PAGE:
HIGHLY SENSITIVE AND SPECIFIC LOW-COST LAB-ON-A-CHIP SYSTEM FOR LYME DISEASE DIAGNOSIS
 

HOW TO ACT IN CASE OF A TICK BITE

If you DO find a tick attached to your skin, there is no need to panic. Not all ticks are infected, and studies of infected deer ticks have shown that they begin transmitting Lyme disease an average of 36 to 48 hours after attachment. Therefore, your chances of contracting LD are greatly reduced if you remove a tick within the first 48 hours. Remember, too, that nearly all of early diagnosed Lyme disease cases are easily treated and cured.

To remove a tick, follow these steps:

  • Using a pair of pointed precision tweezers, grasp the tick by the head or mouthparts right where they enter the skin. DO NOT grasp the tick by the body.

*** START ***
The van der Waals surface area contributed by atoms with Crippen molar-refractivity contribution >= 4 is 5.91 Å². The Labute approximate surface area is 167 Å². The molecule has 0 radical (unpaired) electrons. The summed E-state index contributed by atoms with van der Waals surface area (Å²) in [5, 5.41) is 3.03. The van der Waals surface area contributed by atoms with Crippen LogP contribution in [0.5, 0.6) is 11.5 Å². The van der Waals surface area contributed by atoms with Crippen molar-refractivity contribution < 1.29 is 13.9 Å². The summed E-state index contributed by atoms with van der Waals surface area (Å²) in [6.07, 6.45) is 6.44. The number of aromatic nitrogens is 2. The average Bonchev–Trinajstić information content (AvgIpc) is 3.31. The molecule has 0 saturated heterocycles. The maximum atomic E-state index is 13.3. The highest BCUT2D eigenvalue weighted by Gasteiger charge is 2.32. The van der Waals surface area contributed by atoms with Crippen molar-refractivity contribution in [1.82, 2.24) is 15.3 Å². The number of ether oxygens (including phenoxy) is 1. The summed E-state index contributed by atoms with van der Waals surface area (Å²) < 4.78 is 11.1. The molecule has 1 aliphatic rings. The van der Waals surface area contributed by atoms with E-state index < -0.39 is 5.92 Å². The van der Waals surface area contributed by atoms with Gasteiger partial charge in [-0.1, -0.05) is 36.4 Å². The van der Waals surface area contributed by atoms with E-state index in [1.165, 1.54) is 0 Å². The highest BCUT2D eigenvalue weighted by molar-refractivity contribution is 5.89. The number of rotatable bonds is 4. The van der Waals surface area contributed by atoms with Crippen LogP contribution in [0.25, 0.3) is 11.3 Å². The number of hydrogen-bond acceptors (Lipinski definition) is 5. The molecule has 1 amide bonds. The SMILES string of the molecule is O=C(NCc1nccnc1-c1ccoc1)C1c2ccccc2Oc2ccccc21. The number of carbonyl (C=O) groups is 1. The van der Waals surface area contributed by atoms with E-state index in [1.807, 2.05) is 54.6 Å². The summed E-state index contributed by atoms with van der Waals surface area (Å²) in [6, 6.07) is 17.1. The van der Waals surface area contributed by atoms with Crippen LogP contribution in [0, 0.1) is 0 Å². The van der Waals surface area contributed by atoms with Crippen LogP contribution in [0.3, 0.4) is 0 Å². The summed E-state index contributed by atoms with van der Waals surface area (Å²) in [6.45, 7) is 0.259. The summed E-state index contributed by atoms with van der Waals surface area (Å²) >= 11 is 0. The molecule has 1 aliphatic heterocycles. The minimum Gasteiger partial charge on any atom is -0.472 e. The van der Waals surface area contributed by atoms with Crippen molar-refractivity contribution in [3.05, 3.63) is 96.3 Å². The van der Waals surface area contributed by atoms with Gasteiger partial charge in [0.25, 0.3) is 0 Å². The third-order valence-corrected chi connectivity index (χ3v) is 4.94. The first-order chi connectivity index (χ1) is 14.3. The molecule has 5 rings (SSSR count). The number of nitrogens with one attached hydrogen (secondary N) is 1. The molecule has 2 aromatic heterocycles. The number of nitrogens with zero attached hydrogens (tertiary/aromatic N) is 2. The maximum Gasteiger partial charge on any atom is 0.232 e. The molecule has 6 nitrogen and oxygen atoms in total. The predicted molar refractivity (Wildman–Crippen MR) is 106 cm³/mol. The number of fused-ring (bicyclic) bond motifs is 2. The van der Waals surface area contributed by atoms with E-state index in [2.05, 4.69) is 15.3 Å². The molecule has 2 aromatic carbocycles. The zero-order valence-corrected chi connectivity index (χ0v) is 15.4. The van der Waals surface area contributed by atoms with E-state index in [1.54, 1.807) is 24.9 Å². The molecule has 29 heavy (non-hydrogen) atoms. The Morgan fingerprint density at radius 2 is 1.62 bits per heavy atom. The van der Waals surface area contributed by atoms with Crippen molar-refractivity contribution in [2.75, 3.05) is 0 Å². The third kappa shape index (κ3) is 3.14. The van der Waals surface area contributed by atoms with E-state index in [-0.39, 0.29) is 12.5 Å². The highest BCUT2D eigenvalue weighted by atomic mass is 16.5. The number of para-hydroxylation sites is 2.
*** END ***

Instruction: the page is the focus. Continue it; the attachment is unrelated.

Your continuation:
• Without jerking, pull firmly and steadily directly outward. DO NOT twist the tick out or apply petroleum jelly, a hot match, alcohol or any other irritant to the tick in an attempt to get it to back out. Place the tick in a vial or jar of alcohol to kill it.
  • Clean the bite wound with disinfectant.
Tick removal procedure. From the Lyme Disease Symptoms website (http:// http://lymedisease-symptoms.net)

 

Then, monitor the site of the bite for the appearance of a rash beginning 3 to 30 days after the bite. At the same time, learn about the other early symptoms of Lyme disease and watch to see if they appear in about the same timeframe. If a rash or other early symptoms develop, see a physician immediately.

For more detailed instructions on how to remove a tick and other useful audio-visual information, please visit the American Lyme Disease Foundation's Educational Videos site.

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